• Hence, one should know the cause of thrombocytopenia, before attempting to transfuse. They are not indicated in Immune thrombocytopenias, unless the patient has active bleeding or signs of internal bleeding
  • Also in microangiopathic disorders like HUS (Hemolyic uremic syndrome) and TTP (Thrombotic thrombocytopenic pupuras) platelet transfusions are contra-indicated unless in the presence of bleeding.
  • Platelets are not indicated in bone marrow failures or post chemotherapy situations in which the platelet count is more than 20,000 and patient is not bleeding.
  • Indications for prophylactic platelet transfusions:
  • Platelet count of less than 10,000 in a stable patient
  • Platelet count of less than 20,000 in a patient with fever, sepsis, chemotherapy, drugs which consume platelets (such as amphotericin)
  • In neonates, with allo immune or other causes of thrombocytopenia, prophylactic platelet transfusion should aim at a platelet count of more than 50,000
  • Indications for therapeutic platelet transfusions
  • Any actively bleeding patient with thrombocytopenia, platelets can be transfused to keep the count above 50,000. Simple mucosal bleed or venepucture site bleeding are not indications for transfusions. They can be controlled with local pressure, ice, cyclopakpron tablets etc.
  • Any patient who need any invasive procedures will need platelet transfusions to keep the platelets above 50,000 during the procedure. In major procedures, a target of 75,000 is desirable, whereas CNS and ophthalmic surgeries, the target should be above 1,00,000/cumm.
  • The amount of platelets required may depend on the patient’s weight, clinical condition, diagnosis and the prior platelet exposure. Please contact your blood bank or hematology dept. for further advice in this regard. In multiple transfused patients, platelets are consumed rapidly and hence these patients should receive platelets during the procedure. Transfusing the platelets and waiting for an increment after 1 hour may not be feasible in many of these patients.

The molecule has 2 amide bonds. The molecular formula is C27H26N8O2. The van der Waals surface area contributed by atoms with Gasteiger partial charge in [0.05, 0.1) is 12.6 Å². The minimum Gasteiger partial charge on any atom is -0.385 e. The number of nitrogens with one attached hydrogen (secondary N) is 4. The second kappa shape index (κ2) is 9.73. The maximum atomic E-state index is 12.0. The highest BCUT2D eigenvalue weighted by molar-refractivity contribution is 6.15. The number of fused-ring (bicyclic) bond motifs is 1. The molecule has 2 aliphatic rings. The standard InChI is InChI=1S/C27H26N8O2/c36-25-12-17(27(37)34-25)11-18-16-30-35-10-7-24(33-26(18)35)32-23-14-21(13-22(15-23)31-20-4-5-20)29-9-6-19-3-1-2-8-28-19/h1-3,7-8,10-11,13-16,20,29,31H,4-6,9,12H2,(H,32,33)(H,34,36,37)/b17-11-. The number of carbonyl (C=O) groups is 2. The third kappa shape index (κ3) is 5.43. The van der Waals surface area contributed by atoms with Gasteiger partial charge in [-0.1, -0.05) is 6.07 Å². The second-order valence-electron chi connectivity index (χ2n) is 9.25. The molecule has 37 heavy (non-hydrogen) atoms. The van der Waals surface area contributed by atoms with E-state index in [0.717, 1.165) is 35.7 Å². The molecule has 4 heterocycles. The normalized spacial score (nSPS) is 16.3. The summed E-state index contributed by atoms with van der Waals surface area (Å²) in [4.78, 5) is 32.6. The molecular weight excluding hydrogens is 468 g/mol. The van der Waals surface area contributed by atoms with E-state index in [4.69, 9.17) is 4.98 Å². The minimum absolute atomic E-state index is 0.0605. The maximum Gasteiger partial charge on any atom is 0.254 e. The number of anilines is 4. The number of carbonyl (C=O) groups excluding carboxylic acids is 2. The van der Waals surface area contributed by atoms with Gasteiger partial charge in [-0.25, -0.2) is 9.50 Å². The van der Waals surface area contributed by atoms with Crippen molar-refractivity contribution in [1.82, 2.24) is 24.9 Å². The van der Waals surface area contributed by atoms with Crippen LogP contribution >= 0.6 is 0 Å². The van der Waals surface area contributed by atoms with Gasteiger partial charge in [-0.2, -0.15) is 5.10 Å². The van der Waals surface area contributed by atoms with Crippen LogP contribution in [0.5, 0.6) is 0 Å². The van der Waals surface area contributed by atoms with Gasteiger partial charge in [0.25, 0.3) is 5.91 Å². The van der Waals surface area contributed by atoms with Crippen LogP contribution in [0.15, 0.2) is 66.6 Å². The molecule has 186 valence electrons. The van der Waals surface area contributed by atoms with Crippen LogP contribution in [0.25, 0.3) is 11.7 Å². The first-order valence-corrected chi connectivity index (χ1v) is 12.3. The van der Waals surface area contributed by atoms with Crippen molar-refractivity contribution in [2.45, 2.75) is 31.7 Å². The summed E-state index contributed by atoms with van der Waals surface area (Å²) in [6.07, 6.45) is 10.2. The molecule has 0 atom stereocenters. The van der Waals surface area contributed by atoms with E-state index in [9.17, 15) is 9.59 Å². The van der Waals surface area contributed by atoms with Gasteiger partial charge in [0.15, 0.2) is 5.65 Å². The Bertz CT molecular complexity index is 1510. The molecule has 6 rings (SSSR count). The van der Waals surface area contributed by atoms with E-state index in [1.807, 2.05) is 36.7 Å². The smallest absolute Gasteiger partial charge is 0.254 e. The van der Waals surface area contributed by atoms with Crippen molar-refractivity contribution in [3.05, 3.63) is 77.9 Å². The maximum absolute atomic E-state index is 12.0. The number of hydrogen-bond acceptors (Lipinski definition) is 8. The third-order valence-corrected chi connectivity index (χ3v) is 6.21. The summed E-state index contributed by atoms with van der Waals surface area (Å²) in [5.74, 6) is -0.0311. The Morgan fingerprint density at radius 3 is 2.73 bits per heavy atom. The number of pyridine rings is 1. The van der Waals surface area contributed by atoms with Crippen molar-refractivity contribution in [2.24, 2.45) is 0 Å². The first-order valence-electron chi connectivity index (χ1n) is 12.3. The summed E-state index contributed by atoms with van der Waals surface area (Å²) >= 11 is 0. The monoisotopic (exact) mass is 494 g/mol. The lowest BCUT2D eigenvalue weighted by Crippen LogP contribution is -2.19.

• There is no contra-indication to major procedures, if it is deemed clinically indicated and done in the tertiary centres with hematology support.
  • Platelet function disorders can be congential, drug induced or secondary to cardiac surgery in which cases platelet transfusions are indicated even with a normal platelet count.
  • N.B: In a thrombocytopenic patient with active bleeding, always rule out the possibility of coagulation defect (such as DIC). The patients with associated coagulation defect should receive adequate necessary supplements first, before platelet transfusions.
  • Fresh Frozen Plasma:
  • To correct coagulation defects associated with DIC or vit k deficiency with active bleeding of impending bleeding:
  • To correct very prolonged INR associated with warfarin therapy esp. if associated with bleeding
  • To treat hemophiliacs, if specific factors are not available
  • To replace fibrinogen in conditions of low fibrinogen associated with conditions such as DIC
  • As a replacement for albumin
  • Bleeding due to causes other than coagulation deficiency
  • It is a product prepared from FFP and is a rich source of fibrinogen and Factor VIII. Since each bag comes in a small volume (~50ml), it can be used whenever sudden and massive replacements are needed esp. in cases of DIC.
  • To correct coagulation defects in Hemophilia A and in Von willebrand disease in the absence of specific factors
  • To rapidly correct coagulation abnormality in cases of DIVC or massive hypofibrinogenemia after thrombolytic therapy.